This Monday we were delighted to welcome Pete Lomas, the creator of the hardware for the first Raspberry Pi, and Tim Wilson, Regional Coordinator of Code Club in the West Midlands, to our school. They had both heard about our Think Like an Engineer project and were keen to visit and share their expertise with us.
The day began with an excellent presentation by Pete, who talked about how he had progressed from messing about with cardboard boxes and train sets as a boy, to developing the third most successful computer in the world – the Raspberry Pi. The message was simple: it is never too early to start inventing.
Tim had come to give some of the older children a mini Picademy session, but unfortunately, the Internet was down, so they were disappointed. He has however agreed, very generously, to come back in September and do some work with the Raspberry Pi Sense HAT, which Tim Peake played with aboard the ISS – can’t wait!
In the middle area, Pete and Tim laid out all manner of interactive Raspberry Pi activities to engage the children, who were all very interested in how coding works.
The rest of the time was devoted to hacking cardboard. This had been suggested by Pete himself, as an engineering focus for the day. Parents, teachers & children gathered together in their classrooms amongst mounds of cardboard, glue guns and cutting implements. There were Pirate Ships being built in Year 1, castles and buildings from the recent trip to Llandudno in Year 2 and cardboard cranes in Year 3, which were powered by syringes – very inventive.
Year 4 focused on furniture and large-scale cardboard animals, including a spectacular giraffe; whereas Years 5 & 6 worked collaboratively to produce fun fair elements.
Everyone gathered together in the hall at 2:30pm to see what had been created and for the judging from Pete and Tim. It was an extremely hard decision, but in the end, after much deliberation, a group of Y5&6 boys won with their massive theme park design.
Despite the earlier disappointments, it had been a fantastic day. It was particularly pleasing to see parents working alongside their children. We had some very positive comments:
Just to reiterate how much I thoroughly enjoyed the School’s Cardboard Hacking Day on Monday and how much I thoroughly admired the collective effort and close class management required to make it happen. I believe that I speak for Craig (Chloe’s father) as well.
I’d like to reiterate too that I would delighted to assist in your class (or indeed any other) for any future “special days” between now and the end of school year.
Tom Downey (parent and engineer)
“Cardboard hacking with year 4 earlier this week was great fun; seeing the imagination and creativity flow as the children worked together, interpreting the brief in so many different ways, was fascinating. But it was also wonderful to see the children being encouraged to take responsibility for their own learning, learning from their mistakes and then presenting themselves, and their creations so well – and with pride. These are all such great life-skills.
And, as a local employer, I should also add that it is so encouraging to see the children developing these transferable skills that are so vital, and will really help them to stand apart, in the workplace in future. But I have to admit a little bias, as a hydraulic engineering company, towards the year 3 girls’ hydraulic grab made from cardboard and syringes. Wow! Super-impressed! Maybe they would like to come on a work placement and help with some system design projects in a few years’ time?”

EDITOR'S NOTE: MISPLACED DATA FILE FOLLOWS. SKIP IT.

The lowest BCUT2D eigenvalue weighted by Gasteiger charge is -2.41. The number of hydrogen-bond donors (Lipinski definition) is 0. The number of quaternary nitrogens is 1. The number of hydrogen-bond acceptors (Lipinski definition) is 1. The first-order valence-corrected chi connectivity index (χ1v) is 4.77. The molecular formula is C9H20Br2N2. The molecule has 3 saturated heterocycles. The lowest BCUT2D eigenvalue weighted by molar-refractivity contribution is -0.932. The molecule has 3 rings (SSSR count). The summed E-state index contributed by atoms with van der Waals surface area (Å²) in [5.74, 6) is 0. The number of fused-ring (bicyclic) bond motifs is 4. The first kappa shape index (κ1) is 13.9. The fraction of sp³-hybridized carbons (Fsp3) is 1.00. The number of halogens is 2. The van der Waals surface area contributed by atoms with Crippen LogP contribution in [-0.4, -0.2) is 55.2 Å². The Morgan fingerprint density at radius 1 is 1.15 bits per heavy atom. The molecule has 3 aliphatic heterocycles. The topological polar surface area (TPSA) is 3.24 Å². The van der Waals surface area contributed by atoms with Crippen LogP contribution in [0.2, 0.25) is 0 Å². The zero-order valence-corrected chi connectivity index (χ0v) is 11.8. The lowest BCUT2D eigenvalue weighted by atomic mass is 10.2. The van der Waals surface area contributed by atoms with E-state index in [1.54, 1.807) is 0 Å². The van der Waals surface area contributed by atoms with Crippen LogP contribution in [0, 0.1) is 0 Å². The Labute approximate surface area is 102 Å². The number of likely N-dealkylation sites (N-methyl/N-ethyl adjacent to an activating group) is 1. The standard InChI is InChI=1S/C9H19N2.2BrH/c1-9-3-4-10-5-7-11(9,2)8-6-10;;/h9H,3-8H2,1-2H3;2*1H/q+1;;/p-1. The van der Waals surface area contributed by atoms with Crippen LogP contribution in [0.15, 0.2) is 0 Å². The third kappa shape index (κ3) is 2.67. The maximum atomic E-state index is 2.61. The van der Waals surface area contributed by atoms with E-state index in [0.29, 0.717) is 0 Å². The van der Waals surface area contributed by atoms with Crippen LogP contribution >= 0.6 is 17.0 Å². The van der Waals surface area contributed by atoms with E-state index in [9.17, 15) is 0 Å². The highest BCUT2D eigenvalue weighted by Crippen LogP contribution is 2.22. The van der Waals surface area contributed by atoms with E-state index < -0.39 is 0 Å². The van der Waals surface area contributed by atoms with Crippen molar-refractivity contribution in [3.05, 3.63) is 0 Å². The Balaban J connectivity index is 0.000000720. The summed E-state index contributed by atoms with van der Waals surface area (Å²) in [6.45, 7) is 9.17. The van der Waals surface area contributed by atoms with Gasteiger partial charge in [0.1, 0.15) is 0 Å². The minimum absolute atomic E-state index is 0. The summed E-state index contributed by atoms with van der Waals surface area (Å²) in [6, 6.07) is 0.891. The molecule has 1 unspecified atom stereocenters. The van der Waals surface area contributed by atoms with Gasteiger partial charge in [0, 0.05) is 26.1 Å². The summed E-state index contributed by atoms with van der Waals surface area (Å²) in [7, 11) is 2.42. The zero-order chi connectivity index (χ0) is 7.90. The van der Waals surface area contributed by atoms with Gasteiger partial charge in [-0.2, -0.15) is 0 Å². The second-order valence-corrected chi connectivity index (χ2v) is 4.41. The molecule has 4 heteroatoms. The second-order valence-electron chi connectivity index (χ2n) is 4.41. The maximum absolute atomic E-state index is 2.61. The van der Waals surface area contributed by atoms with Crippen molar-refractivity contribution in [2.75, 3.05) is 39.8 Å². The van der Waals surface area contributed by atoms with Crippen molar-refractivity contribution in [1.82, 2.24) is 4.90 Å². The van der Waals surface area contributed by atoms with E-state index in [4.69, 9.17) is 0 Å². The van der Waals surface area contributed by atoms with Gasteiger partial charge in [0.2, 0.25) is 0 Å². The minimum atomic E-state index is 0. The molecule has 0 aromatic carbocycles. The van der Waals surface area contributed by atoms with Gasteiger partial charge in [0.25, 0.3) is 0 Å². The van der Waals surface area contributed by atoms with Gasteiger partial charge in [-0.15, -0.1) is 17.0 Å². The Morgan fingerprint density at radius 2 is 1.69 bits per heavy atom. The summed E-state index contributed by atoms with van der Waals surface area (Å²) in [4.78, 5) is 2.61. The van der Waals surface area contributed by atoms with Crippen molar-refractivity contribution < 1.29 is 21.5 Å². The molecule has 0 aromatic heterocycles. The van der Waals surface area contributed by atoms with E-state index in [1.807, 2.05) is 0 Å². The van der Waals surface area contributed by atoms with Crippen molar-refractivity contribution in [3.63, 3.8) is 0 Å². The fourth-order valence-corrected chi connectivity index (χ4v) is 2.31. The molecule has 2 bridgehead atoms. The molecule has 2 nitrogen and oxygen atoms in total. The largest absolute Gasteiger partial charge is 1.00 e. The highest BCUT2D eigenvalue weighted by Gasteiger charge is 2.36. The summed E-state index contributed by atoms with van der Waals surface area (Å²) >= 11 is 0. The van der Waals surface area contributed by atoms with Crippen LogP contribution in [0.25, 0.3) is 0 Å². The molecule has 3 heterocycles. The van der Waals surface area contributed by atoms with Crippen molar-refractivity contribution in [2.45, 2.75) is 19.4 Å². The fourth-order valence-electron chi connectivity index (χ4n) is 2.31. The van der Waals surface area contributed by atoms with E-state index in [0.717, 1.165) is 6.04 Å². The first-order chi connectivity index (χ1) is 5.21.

Helen Baker (Director)
Dear Mrs Wiskow
I would just like to say what an enjoyable morning I had with year two on the ‘Think like an Engineer’ cardboard hack day. The children were really involved in their projects and showed a great enthusiasm for construction and problem solving. I was particularly impressed with some of the boys groups and how well they worked as a team at providing solutions to some of the more challenging aspects of their projects. Keep up the good work!!
And don’t forget, throughout this process we are trying to encourage our children to use Engineering Habits of Mind, so how did they exhibit these:
Claris Y5 – “We were going to use micro:bits, but the Internet was down, so we used an LED circuit to make it work.” (creative problem solving)
Megan Y5 – “We could change the height of the wheels so that it would be more balanced and we could make it stronger.” (improving)
Jack Y5 – “We found out that we needed a more powerful battery to make our ferris wheel move round.” (problem finding)
Rohan Y5 – “We found that our wheels needed to be put on very tightly.” (problem finding)
Jake Y5 – “We took our design apart and then we built it again.” (improving)
Isobel Y5 – “We talked about whether our design would be possible to create.” (systems thinking)
Charlotte Y4 – “Looking at a number of pictures of giraffes helped us design a better model. It turned out a lot better than we thought.” (visualising)
Rebecca Y4 – “We improved the design of our giraffe by not sticking our animal together. We can dismantle it to move it about more easily.” (improving)
Marie Y4 – “To make my lamp sturdier, I could have put a hole in the base.” (improving)
Emma Y4 – “The problem was that the pencil holder was too high, so we cut a hole in the desk and slotted it in.” (adapting)